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Read the latest news for June 2024 from the IU/IUH Cardiovascular Institute. 

June 2024 Newsletter

graphic reads "One IU CV Newsletter"

Cardiovascular Institute 

One diverse academic health enterprise where people come to receive the highest quality heart and vascular care in their community while also enabling relentless innovation that fuels better health for Indiana and beyond. Read on to learn about recent advances in realizing this vision. 

Top News


Das successfully implants state's first dual chamber leadless pacemaker

The IU Health adult academic health center has introduced the state's first dual chamber leadless pacemaker, the AVEIR™ DR, marking a significant advancement in treatment options for patients with slow or irregular heart rhythms. This innovative device, implanted via a minimally invasive procedure, enables synchronized pacing of the heart's chambers without the need for traditional wired pacemakers, reducing the risk of complications. The successful implantation by Mithilesh Das, MD, MBA, clinical cardiac electrophysiologist, has already shown promising results, significantly improving the quality of life for the first recipient, who can now exercise without restrictions.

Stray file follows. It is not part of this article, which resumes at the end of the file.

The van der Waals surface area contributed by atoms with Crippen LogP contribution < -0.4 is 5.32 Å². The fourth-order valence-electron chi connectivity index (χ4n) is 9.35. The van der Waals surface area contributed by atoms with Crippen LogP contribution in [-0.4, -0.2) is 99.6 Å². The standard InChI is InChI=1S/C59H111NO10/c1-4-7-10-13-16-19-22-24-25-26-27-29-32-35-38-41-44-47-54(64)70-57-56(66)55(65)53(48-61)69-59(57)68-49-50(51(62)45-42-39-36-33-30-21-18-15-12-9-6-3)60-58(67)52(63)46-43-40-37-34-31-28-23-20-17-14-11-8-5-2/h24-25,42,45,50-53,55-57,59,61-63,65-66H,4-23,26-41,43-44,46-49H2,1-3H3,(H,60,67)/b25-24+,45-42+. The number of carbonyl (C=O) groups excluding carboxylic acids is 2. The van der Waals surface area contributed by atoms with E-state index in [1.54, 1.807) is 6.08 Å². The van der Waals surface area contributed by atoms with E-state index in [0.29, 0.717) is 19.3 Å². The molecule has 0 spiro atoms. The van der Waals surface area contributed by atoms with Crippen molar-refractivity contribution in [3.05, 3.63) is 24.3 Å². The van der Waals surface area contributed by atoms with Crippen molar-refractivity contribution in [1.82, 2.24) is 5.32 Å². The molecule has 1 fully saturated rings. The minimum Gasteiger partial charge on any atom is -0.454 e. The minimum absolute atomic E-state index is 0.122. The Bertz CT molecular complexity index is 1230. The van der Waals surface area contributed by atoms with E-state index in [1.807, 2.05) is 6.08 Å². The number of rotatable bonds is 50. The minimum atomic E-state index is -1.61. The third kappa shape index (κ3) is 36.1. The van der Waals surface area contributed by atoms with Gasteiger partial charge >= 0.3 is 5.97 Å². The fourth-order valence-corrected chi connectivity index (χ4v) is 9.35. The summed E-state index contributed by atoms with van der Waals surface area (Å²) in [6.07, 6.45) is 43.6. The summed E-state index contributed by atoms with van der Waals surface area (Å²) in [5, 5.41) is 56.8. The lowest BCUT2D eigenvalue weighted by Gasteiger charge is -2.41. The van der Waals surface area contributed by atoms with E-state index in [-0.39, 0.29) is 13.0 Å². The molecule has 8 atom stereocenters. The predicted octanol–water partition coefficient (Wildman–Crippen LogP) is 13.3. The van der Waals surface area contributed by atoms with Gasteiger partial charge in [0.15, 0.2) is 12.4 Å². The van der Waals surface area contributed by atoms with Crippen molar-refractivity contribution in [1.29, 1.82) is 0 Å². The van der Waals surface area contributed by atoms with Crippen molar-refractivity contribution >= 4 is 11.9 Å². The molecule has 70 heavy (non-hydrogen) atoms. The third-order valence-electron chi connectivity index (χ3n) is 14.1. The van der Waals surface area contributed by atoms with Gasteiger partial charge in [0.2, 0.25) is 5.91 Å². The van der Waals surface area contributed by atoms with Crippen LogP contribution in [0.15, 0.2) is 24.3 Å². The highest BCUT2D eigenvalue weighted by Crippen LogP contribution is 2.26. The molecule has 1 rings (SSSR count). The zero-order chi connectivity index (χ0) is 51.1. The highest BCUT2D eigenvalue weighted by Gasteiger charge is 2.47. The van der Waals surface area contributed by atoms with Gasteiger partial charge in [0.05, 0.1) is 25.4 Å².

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IUH Vascular Surgery Programs win SVS VQI awardIU Health hospitals awarded three stars in Vascular Quality Initiative Registry Participation Award Program

The Society for Vascular Surgery's Vascular Quality Initiative (SVS VQI) has recognized six Indiana University Health hospitals with a three-star rating, acknowledging their diligent involvement in the Registry Participation Program. This program, which commenced in 2016, aims to enhance patient safety and the quality of vascular care by collecting and analyzing clinical data. The SVS VQI's commitment to these goals is exemplified by its operation of 14 specialized vascular registries, reflecting the organization's dedication to excellence in healthcare delivery.

IU Health Arnett Hospital
IU Health Ball Memorial Hospital
IU Health Bloomington Hospital
IU Health Methodist Hospital
IU Health Saxony Hospital
IU Health West Hospital

Dr. Julie Clary at the ZYSA Ribbon Cutting CeremonyZionsville Youth Soccer Association invests in life-saving AEDs

On May 11, the Zionsville Youth Soccer Association (ZYSA), in connection with Heart Reach Medical, hosted a ribbon cutting ceremony to celebrate the placement of 24/7 accessible automated external defibrillators (AED) at their soccer complex.

This event, featuring special guests Zionsville Mayor John Stehr and Julie Clary, MD, MBA, associate professor of clinical medicine and Vice Chair of Clinical Affairs within the Department of Medicine at Indiana University School of Medicine, also celebrated the addition of both indoor and outdoor SaveStation cabinets to house the AEDs for their soccer fields in Whitestown, IN.